A Modest Crossing of Northern Alaska: A review of Arctic Traverse

What does a solo journey across the Alaskan Arctic entail?  As it turns out, much of it is a matter of putting one foot in front of the other, again and again and again, seemingly forever.  But if that is what you envision when you think of Michael Engelhard’s Arctic Traverse: A Thousand-Mile Summer of Trekking the Brooks Range, think again.  

This book warrants notice and an enthusiastic reception.  In an America where far too many think of nature in terms of a nearby state park and of self-reliance as an ability to find the nearest Starbucks without a GPS, this book deserves to land on more than one bestseller list.  But I fear that readers coming across this title might roll their eyes, thinking here we go again, another man versus bear story from the frozen north.  If this or similar thoughts cross your mind, well, once more, think again.

Arctic Traverse offers both a back country narrative and more than a few bear encounters, but these features mesh seamlessly with natural history notes, digressions on exploration, the words of writers who influenced the author, and the author’s own thoughts about what it is to spend life in untamed lands.  It is a wilderness journal, prose poetry, a treatise in philosophy, a primer on northern ecology, and pure magic, all rolled into one seamless volume.  

The book’s structure is straightforward, but also telling—straightforward because the chapters include subtitles numbered by days into the journey (from 1 through 58), and telling because the subtitles also include the number of miles passed on each of those days, ranging from as little as 4 to “number of miles uncertain.” This was no sprint across the Arctic, no carefully choreographed journey over a well-known route, but rather an adventure with no certainty of success and a very real if underplayed risk of life and limb. 

Importantly, this was not a well-funded expedition supported by commercial sponsors, but rather an independent low-budget affair, reliant on very limited personal finances and caches of food left by small aircraft.  “In an arcane calculus of pack weight,” writes Engelhard early in his book, “finances, caloric needs, and the nature of the terrain, I determined that I’ll need six caches along my planned route to Kotzebue.”  His gear is basic, some of it no more than substandard military surplus, and in the rainy summer back country he spends most of his time hovering between damp and soaking wet, “stiff and sore in the morning and tired and sore in the afternoon.”  He reports problems with his lower back and his right knee. He loses weight—so much so that at the end of his trip, seeing his own body in a mirror for the first time in more than eight weeks, he is not only surprised but scared.  He was—and this comes as something of a surprise, far enough into the book to believe that the narrator must be a young athlete—fifty-three years old when he crossed Alaska.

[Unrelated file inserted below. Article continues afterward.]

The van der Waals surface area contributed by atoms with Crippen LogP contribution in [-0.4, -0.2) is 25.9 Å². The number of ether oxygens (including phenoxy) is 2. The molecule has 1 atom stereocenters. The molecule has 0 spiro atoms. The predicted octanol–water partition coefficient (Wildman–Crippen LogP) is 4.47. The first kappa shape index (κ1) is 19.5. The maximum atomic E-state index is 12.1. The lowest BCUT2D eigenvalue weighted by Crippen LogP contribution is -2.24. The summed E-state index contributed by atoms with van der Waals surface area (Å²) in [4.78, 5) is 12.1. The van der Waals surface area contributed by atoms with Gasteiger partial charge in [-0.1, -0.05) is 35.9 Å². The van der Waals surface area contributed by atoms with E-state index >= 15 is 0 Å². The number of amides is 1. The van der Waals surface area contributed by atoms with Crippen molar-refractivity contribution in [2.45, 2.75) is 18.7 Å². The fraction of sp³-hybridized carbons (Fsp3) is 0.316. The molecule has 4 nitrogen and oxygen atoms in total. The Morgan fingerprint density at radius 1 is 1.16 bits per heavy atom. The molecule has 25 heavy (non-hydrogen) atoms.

Within the misery and relentless routine of moving slowly through demanding terrain, he writes, “A phrase I’ve been thinking repeatedly on this trip when things get rough but are also dispensing splendor: I’m living the dream.”  And the splendor of northern Alaska is not lost within the very well-earned complaints or buried by the challenges.  Instead, hardship and grandeur become inseparable aspects of the same experience.  One, it turns out, is often not possible without the other.  

A few direct quotes might offer a glimpse into the depth and breadth that Engelhard brings to the page.  Regarding wildlife, he writes, “Forty-five mammal species, including marmots, wolverines, polar bears, and wolves, live here at least temporarily, nine of them, like the bowhead whale, offshore. Grayling, arctic char, Dolly Varden—an olive-backed pink-patterned trout named for a gaily dressed Charles Dickens coquette—thrive in refuge waters with thirty-two other fish species, most of them in the nutrient broth of river-fed coastal lagoons.”  About a philosophy of backcountry travel, he offers, “While a young man fears that by going too slow he might miss something . . . an older man fears that by going too fast he will miss everything.” Concerning the relationship between humans and the rest of our world, he shares, “Physical separation indoors is just the beginning of alienation from nature.”  As to conservation, he suggests, “One of several human cognitive biases—brain fogs, if you will—is prognostic myopia: the distant future means zilch to us.”

I could go on, but isolated quotes do not represent the whole, which in the best books exceeds the sum of the parts.  In Arctic Traverse, it is not the individual ideas and facts or even their collective meaning that burn an impression into the mind, but the juxtaposition of the ideas and facts with the human experiences and emotions of a lone traveler.  And that is what pushes the book from the realm of the merely good to that of the great. 

Reading, I am humbled by Engelhard’s intelligence and his abilities, both those that serve in the wilds and those needed at the keyboard.  At the same time, I am impressed by what comes across as a sincere modesty, subtly suggesting (almost certainly incorrectly) that anyone with time on their hands could follow in his footsteps.  

In closing his book, I am left with a desire to meet him.  If he is half as inspiring in the flesh as he is on the page, the encounter will be more than worthwhile.  


Item added to cart.
0 items - $0.00